3.0 out of 5 stars Book of pretty good 8 Aug 2008
I bought this on a whim when i was desperate to read something and the cover and blurb sold me. It does have a stunning cover, kudos due to the designers.

I was pretty happy with my impulse purchase. Though not bitingly original, skewed versions of fairy tales have long been a staple of student writing and drama, this was a well written enjoyable read.

Dealing as it does with themes of bereveament and the onset of puberty as well as drawing paralells with fairy tales and fantastical worlds, this book can be considered a reasonable success. However it scratches surfaces too often when deeper exploration was desired. It feels, at times, that the author was overly cautious and dipped his toe rather than dived in.

Some elements, such as the Snow White segment are merely re-jigs of well explored variants of the tale.

That said, the book moves along at a brisk pace and is an enjoyable read. I got through it comfortably in a few days of evening reading and, whilst it would be untrue to say that i was terribly sorry it had ended, i was left satisfied and entertained. Very often that is all you want from a book after all. So, for a diverting,disposable read i would suggest that you could find much, much worse.

Could be a good one for Book clubs. Also, it had a number of authors essays at the end, along with a selection of original fairy tales. A very nice touch and much appreciated by this reader.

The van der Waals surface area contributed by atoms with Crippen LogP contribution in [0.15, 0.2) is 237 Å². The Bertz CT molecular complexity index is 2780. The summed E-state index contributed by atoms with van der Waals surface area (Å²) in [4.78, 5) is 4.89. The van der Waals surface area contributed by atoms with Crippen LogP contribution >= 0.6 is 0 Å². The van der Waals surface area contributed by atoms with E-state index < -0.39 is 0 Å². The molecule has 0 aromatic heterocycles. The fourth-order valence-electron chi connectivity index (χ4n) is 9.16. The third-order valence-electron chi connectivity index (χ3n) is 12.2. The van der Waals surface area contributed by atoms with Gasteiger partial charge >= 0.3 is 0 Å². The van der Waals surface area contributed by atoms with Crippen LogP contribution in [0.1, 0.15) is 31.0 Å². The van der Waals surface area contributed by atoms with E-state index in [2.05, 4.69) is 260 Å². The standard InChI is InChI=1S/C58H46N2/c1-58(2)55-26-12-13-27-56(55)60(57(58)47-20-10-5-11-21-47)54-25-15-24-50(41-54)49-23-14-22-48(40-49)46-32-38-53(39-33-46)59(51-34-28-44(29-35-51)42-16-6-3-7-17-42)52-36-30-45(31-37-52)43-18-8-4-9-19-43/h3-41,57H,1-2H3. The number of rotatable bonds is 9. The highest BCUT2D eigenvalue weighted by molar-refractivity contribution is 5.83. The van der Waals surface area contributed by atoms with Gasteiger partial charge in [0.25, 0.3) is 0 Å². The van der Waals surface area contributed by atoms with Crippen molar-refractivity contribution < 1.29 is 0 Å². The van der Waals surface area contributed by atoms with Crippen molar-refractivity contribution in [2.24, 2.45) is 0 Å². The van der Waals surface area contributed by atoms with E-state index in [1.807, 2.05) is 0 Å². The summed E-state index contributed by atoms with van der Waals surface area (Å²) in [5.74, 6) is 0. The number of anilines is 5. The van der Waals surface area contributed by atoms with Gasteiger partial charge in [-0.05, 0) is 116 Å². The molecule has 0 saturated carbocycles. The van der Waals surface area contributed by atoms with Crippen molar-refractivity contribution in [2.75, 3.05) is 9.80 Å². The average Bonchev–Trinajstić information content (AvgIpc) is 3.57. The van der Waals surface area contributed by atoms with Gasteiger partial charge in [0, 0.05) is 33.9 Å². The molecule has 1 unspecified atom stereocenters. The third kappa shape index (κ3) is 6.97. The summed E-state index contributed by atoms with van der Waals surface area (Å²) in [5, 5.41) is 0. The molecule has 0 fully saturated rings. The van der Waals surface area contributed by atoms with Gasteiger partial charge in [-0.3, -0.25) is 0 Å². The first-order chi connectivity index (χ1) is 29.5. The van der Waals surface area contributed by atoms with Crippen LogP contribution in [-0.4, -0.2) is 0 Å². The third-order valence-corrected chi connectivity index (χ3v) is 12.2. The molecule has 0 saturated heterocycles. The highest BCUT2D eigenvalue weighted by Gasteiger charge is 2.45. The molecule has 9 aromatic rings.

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Most Recent Customer Reviews
4.0 out of 5 stars A dark, twisted version of the classical fairytales.
“Once upon a time – for that is how all stories should begin – there was a boy who lost his mother.”

The tale begins during World War II and 12 year old David has... Read more
Published 10 days ago by Sarah
2.0 out of 5 stars Two Stars
It's difficult to write a sophisticated dark story through the eyes of a child, and Connolly fails here.
Published 24 days ago by RhiAnima
5.0 out of 5 stars A Very Dark Tale.
Bought after enjoying other John Connolly books and without realizing it was a fairy tale, i don't think i would have bought it had i known. Read more
Published 1 month ago by Huscarl
2.0 out of 5 stars The Book of Disjointed Things...
It's difficult to really explain how I feel about 'The Book of Lost Things'. On the one hand it's quite well written and kept me reading, despite the fact that the majority of the... Read more
Published 1 month ago by madaboutbooks
3.0 out of 5 stars Fearsome tale
A good story of right and wrong and how to tell the difference . Pilgrim's progress as a fairy tale
Published 3 months ago by polly lister
5.0 out of 5 stars Advised to read at different ages
I first read this when I was 13 at the same time my dad did we had similar conclusions but still some differences between us. Read more
Published 6 months ago by Mrs. Alexandra O'Donnell
4.0 out of 5 stars Good times
A very interesting, intriguing book, which made me want to carry on. Strange how fairy tales were twisted and told
Published 6 months ago by MISS J HOWIE
5.0 out of 5 stars A good read
This is a dark and delightful story. Well written, well paced and beautifully imagined. I thought it an excellent read.
Published 8 months ago by N. W. Steel
5.0 out of 5 stars thoroughly enjoyed
I loved this book. It takes your imagination to its deepest place. Whilst mainly being a dark story I felt all types of emotion reading. Read more
Published 8 months ago by Miss L Norris
5.0 out of 5 stars Perfect fairy tail
I absolutely adore this book!
I didn't want it to end, completely in love with it, now sad that it's over
Published 9 months ago by kiki